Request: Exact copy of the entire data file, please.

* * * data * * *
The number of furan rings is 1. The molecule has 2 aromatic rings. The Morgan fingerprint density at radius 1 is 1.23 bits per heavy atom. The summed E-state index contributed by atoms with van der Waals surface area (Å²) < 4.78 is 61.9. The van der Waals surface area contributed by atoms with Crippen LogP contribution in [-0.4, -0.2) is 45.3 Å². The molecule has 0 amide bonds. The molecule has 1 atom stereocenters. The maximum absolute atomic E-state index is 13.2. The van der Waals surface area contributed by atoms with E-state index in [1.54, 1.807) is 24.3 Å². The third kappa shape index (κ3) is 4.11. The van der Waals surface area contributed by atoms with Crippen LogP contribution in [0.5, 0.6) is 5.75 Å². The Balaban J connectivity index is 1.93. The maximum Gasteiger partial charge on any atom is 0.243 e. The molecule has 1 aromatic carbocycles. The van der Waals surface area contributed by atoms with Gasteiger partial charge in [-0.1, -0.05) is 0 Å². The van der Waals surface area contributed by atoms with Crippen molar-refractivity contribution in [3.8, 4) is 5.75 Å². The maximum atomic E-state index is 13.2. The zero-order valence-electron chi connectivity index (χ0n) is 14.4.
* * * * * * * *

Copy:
The number of furan rings is 1. The molecule has 2 aromatic rings. The Morgan fingerprint density at radius 1 is 1.23 bits per heavy atom. The summed E-state index contributed by atoms with van der Waals surface area (Å²) < 4.78 is 61.9. The van der Waals surface area contributed by atoms with Crippen LogP contribution in [-0.4, -0.2) is 45.3 Å². The molecule has 0 amide bonds. The molecule has 1 atom stereocenters. The maximum absolute atomic E-state index is 13.2. The van der Waals surface area contributed by atoms with E-state index in [1.54, 1.807) is 24.3 Å². The third kappa shape index (κ3) is 4.11. The van der Waals surface area contributed by atoms with Crippen LogP contribution in [0.5, 0.6) is 5.75 Å². The Balaban J connectivity index is 1.93. The maximum Gasteiger partial charge on any atom is 0.243 e. The molecule has 1 aromatic carbocycles. The van der Waals surface area contributed by atoms with Gasteiger partial charge in [-0.1, -0.05) is 0 Å². The van der Waals surface area contributed by atoms with Crippen molar-refractivity contribution in [3.8, 4) is 5.75 Å². The maximum atomic E-state index is 13.2. The zero-order valence-electron chi connectivity index (χ0n) is 14.4.